Spellling – The Turning Wheel

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Spellling’s Tia Cabral first introduced herself via a series of hauntingly sparse recordings, building a colorfully mystical bedroom-goth sound of an array of synthesizers and a boundless imagination. At her darkest she invoked the proto-industrial minimal synth sounds of early 4AD and Mute Records releases, but when spiraling outside of these depths, Cabral captured something more fantastical and carnivalesque. The square footage of her workspace surely wasn’t enough contain the whole of the worlds she’d seem to to conjure.

“Little Deer,” the first single from Cabral’s third album The Turning Wheel, proves what she’s capable of with a lot more room to stretch out and build upon the already captivating foundation she’s established. Dramatic piano chords ring out against a cinematic array of strings, with twinkly synths climbing toward starlight. It’s a stunner from the outset, but by the chorus it becomes truly breathtaking, Cabral introducing the ideas of inextricable cycles of existence and a yin-and-yang duality—life and death, strength and vulnerability, wisdom and uncertainty—mirrored by an earworm trumpet: “Dead of winter, dead of eve/Little deer will marry me/Tender lovers of the earth/Turn us back into the dirt.” Cabral has cited Minnie Riperton, The Jackson Five and Kate Bush as some of the artists that informed the direction she took in crafting the album, and on “Little Deer,” as she does throughout The Turning Wheel, she takes those maximalist inspirations farther than ever before.

In fact, the entire first half of The Turning Wheel (titled “Above”) showcases a different side of Spellling than she’s ever fully explored in the studio before, and that includes inviting 31 guest musicians to help build her sound into a soaring orchestral-pop powerhouse. “Always” and the title track are gorgeously arranged pop gems that invoke Pet Sounds or Sgt. Pepper’s as much as they do the kind of cinematic soul that Cabral had in her headphones during the making of the album, while “Awaken” crashes with booming timpani and even a bell(!), holding absolutely nothing back as she pleads, “Let your heart transform!” It’s at once over the top and masterfully executed, with only brief moments of darkwave mystique bridging Cabral’s art-pop heroism.

It’s in the second half (“Below”) where The Turning Wheel newly invokes to the gloomier elements of Spellling’s sound, the darker underside to the ideas introduced throughout the album’s first half. Echoes of Kate Bush aside, it’s not as strictly bound by narrative concept as something like The Ninth Wave. Yet the drama is just as high, Cabral introducing the mesmerizing, seven-minute “Boys From School” by singing, “Take me to the lord before the boredom takes me over.” It’s teen angst as darkwave opera, the complete production essentially like a suite rather than a simple pop song, climaxing in its middle section with a series of soaring guitar riffs. “Queen of Wands” is the moment that most resembles the dramatic, gothic throb of 2019’s Mazy Fly, but even this feels several orders of magnitude larger as Cabral asks, “Are you afraid of the power?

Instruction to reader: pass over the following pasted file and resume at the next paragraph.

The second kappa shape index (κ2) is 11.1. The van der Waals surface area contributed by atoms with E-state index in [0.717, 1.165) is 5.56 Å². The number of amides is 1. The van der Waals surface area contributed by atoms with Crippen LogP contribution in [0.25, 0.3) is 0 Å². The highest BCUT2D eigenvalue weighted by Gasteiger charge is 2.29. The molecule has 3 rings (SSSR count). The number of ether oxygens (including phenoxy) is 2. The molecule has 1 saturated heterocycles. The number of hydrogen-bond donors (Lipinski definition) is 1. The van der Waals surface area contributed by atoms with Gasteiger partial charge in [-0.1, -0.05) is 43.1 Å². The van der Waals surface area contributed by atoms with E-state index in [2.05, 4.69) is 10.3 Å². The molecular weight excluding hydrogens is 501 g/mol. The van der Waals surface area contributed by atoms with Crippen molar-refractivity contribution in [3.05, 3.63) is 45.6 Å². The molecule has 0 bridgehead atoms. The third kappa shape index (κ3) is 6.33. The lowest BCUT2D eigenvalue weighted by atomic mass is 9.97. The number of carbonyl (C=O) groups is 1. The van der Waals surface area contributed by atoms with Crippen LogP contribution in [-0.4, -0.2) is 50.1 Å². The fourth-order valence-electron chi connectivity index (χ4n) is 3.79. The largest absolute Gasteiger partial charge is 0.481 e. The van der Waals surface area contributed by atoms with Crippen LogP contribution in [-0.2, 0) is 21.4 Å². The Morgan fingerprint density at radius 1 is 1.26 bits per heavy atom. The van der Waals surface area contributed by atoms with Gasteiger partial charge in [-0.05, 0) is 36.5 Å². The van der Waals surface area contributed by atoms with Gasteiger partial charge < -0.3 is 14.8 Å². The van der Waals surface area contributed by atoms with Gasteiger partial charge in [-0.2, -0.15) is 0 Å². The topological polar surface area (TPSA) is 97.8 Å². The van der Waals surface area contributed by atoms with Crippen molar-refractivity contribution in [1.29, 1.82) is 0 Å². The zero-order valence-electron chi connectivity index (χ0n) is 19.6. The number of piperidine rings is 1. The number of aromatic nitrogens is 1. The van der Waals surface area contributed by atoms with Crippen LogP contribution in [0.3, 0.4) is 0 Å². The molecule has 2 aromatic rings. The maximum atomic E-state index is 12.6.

The witchy atmospherics and funhouse detours of Spellling’s previous two records remain essential aspects to The Turning Wheel, but with more resources at her disposal, Cabral is able to shine a light on a wider expanse of that spectrum. A bright pop anthem such as “Little Deer” carries with it some sinister philosophical musings, just as an internal debate over the commodification of art on “Revolution” (“spent all my wishes/damn it, I’m trying to stay alive“) can manage to sound like a triumph rather than defeat. Everything about The Turning Wheel is bigger, from the intricate nature of its arrangements to the questions it asks. It’s still recognizably Spellling, but the circumference of the world she’s created now seems immeasurable.


Label: Sacred Bones

Year: 2021

Buy this album at Turntable Lab


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